• In the financial calculator, input $50,000 as the PV (present value), 15 as “N” or number of periods, 2% as the I/Y or Interest/Yield, $0 as the annual payment or PMT, and then press compute followed by FV (Future Value). Your answer should be approximately $67,293.
    • If you don’t have a financial calculator, visit Calculator.net for an online “future value” financial calculator, and type in the following values under the FV tab: N (#of periods) is 15, Start Principal is $50,000, I/Y (Interest) is 2% (inflation), $0 is PMT (Annuity Payment) and select PMT made at the beginning of each compound period. Press “Calculate” and to the right you will see the FV (Future Value) is equal to $67,293.
    • This means that $67,293 fifteen years from now will have the same buying power as $50,000 does today, based on inflation of 2%.
  3. Since we need to calculate your retirement savings based on the value of money when you retire, we will use $67,293, your desired annual income in retirement (aka $50,000 income in today’s dollars, but fifteen years from now). A general rule of thumb is to expect your retirement savings to be equal to 25 years’ worth of savings. This works because if we assume you withdraw 4% of your retirement savings, which is based on the results of the Trinity Study mentioned earlier.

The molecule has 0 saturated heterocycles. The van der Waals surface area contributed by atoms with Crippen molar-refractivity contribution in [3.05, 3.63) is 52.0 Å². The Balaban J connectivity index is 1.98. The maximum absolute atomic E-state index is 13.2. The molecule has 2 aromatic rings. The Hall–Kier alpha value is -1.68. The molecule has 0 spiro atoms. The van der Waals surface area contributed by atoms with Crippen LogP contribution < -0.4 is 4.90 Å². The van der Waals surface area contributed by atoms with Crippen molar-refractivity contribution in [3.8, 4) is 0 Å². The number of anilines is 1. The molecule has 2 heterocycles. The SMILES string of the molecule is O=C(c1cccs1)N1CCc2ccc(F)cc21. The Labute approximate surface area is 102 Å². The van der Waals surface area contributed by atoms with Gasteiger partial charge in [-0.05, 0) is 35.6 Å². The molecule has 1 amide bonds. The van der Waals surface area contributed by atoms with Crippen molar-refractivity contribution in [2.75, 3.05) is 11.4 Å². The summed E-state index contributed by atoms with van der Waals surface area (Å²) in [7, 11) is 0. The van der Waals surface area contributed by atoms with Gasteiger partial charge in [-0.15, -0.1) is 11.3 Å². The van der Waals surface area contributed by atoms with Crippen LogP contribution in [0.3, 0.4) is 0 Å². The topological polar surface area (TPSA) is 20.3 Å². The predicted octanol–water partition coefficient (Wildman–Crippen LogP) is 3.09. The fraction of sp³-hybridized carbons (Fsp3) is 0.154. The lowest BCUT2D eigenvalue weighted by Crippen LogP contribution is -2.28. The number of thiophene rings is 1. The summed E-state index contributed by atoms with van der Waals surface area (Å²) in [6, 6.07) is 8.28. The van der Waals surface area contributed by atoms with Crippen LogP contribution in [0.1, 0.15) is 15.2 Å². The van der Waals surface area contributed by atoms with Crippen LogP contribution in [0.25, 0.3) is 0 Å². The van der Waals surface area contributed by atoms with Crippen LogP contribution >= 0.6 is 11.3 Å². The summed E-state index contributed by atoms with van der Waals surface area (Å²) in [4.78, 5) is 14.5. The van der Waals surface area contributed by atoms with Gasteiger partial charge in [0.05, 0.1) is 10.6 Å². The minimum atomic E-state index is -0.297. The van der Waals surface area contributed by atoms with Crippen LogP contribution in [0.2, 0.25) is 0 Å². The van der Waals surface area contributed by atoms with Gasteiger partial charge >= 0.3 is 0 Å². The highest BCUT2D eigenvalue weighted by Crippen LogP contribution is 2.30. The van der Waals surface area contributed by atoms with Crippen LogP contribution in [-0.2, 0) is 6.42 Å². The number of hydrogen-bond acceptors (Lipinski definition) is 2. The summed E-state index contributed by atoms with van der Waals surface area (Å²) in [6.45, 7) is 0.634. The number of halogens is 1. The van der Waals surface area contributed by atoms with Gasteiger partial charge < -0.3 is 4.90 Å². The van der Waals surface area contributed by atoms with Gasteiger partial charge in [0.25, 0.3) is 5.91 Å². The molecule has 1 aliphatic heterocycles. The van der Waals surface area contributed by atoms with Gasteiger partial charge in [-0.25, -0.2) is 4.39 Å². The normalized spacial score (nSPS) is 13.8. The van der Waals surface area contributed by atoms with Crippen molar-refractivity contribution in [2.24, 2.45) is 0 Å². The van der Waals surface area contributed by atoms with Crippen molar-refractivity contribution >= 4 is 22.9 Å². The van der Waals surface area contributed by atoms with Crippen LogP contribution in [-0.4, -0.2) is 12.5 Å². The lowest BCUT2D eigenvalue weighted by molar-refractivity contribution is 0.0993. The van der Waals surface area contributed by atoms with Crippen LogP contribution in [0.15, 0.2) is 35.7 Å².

To live on a $50,000 per year income in today’s dollars (aka $67,293 fifteen years from now), you need to save approximately $1,682,325 to retire comfortably.

→ Related reading: 50+ of the Best FIRE Blogs

Determine How Much Savings Per Year Is Needed to Achieve FIRE

Now that we know you need to have $1,682,325 saved up in order to retire in 15 years and live on a $50,000 income, now we want to determine how much we need to save each year to achieve that. One would naturally think they need to simply divide the total savings number by 15 years, but keep in mind that investing your savings will speed up the process.

Thankfully, the process is easy because we simply use our financial calculator or Calculator.net to determine our annual savings. Essentially, we are taking the end retirement savings needed, and calculating how